Meet the Scientist: Moiz MumtazPosted on by
Ethiopia, Greece, India, Puerto Rico—NCEH and ATSDR employees come from around the world, enriching our work with their distinctive perspectives and bringing a deeper understanding to environmental health issues in the United States and beyond. Dr. Moiz Mumtaz, an award-winning, internationally-recognized scientist, provides toxicological expertise and insight in his work at ATSDR.
Moiz Mumtaz’s story begins in Hyderabad, India, where he was the eldest son in a family of eight. He completed his Bachelor of Science and Master of Science degrees in chemistry at Osmania University and was considering pursuing a PhD at an Indian university some 400 miles away from his home.
Moiz’s father, a powerful influence in his life, was not totally happy to see him move so far away. However, he advised his son, “If you have to leave me, you should go to the United States and get a world-class education.” So, as much as he hated leaving his beloved family and “Jolly Hitters” cricket team behind, Moiz arrived at Oregon State University (OSU) in 1973 as a graduate teaching assistant in chemistry.
Education in the United States
At OSU, Moiz’s academic interests took a new turn when he switched from analytic chemistry to toxicology. He realized he needed additional courses to build the scientific background for this change, so Moiz earned his second MS at OSU. Then he began his PhD studies at the University of Maryland.
In 1977, while Moiz was pursuing his PhD, his father began the traditional daughter-in-law search, resulting in a sight-unseen engagement. When his studies postponed his return to India for the wedding, Moiz and his fiancée began a secret correspondence. Through the letters, the young couple got to know each other. “It was a fun part of my life,” says his wife, Dr. Farzana Mumtaz, who practices Family Medicine in Roswell, Georgia.
Moiz finished his PhD in Maryland and returned to India for his wedding. Shortly after their wedding, Moiz and his wife moved to Galveston, Texas to further their studies. Farzana pursued her residency and Moiz a post-doctoral fellowship in health effects of exposure to occupational chemicals. Then it was on to Cincinnati, Ohio, where Moiz joined the Office of Research and Development at the U.S. EPA. There began his illustrious toxicology career—coordinating research and development of risk assessment methods for toxicity and health impacts for chemical mixtures.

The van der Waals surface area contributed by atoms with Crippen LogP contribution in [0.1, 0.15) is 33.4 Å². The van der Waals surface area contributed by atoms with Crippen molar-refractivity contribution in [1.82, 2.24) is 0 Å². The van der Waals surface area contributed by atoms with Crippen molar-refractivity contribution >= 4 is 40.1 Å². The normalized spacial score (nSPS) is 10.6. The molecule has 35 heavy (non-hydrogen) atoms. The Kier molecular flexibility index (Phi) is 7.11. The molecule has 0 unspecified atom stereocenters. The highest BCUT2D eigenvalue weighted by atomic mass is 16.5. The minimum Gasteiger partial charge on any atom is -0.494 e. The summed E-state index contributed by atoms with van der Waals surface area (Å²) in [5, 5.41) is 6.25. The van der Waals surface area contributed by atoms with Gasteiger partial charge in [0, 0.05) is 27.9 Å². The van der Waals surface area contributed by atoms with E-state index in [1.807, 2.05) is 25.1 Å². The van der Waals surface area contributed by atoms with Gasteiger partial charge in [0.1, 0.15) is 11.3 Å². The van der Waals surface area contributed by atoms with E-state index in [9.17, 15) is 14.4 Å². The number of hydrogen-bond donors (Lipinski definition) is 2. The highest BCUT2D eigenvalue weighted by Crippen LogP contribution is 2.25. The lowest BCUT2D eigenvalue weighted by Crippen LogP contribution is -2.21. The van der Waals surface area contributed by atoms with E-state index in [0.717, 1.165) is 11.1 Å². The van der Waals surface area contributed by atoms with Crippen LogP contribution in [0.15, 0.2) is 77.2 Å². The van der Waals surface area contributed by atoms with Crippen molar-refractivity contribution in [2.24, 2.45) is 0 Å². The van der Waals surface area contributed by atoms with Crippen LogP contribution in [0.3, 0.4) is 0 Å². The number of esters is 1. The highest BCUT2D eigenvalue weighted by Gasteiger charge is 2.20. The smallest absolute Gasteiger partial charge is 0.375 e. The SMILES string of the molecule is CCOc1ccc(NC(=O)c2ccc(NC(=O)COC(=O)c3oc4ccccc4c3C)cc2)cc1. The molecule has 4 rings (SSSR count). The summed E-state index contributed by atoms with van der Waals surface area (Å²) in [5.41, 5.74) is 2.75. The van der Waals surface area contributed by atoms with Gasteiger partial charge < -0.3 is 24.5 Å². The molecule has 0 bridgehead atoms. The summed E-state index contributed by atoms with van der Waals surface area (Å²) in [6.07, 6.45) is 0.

Toxicology at ATSDR
In 1992 Moiz joined ATSDR as a science advisor in what is today the Division of Toxicology and Human Health Sciences. Since 2000, he has also served as adjunct associate professor at the Emory School of Public Health. In March 2013 Moiz received the coveted Arnold J. Lehman Award from the Society of Toxicology, recognizing his more than 25-year body of work on risk assessment of chemical mixtures. He says, “I always thought I would be a professor of Chemistry. I had no idea that I would do what I have been doing for the last 25 years.”
In the 40 years since Moiz first came to the U.S., his work focus has transitioned from pure chemistry to pesticide toxicology to occupational toxicology to toxicological human health assessment. For him, the transition has been a logical progression. “After all,” he says, “toxic substances create a chemical reaction in the body.”
Contributions to toxicology and students
Moiz’s contributions have made him an international authority on toxicological risk assessment for mixed chemical exposures, and he is widely referenced and quoted in journal articles and studies. In addition to leadership and speaking opportunities around the world, Moiz is a prolific writer of scientific journal articles, book chapters and federal documents. Moiz models the advice he always gives his students, “The only way to extend your life and influence is to write. Even after you are gone, through your publications you can live at least 25 more years.”
Harder to measure but equally important to Moiz are his contributions to the success of his students. He tells them, “The most important thing is not just gaining knowledge, but using it. If I have accomplished what I have, you can do it too. You have more resources and access to knowledge. But it has to matter to you. You must realize what you have in this country.”
From his earliest days when his father insisted he keep up with his older sister’s learning, Dr. Moiz Mumtaz has always pursued excellence and encouraged others to do so as well. Through his teaching and mentoring as well as his community leadership, he has made a profound difference in the lives of many.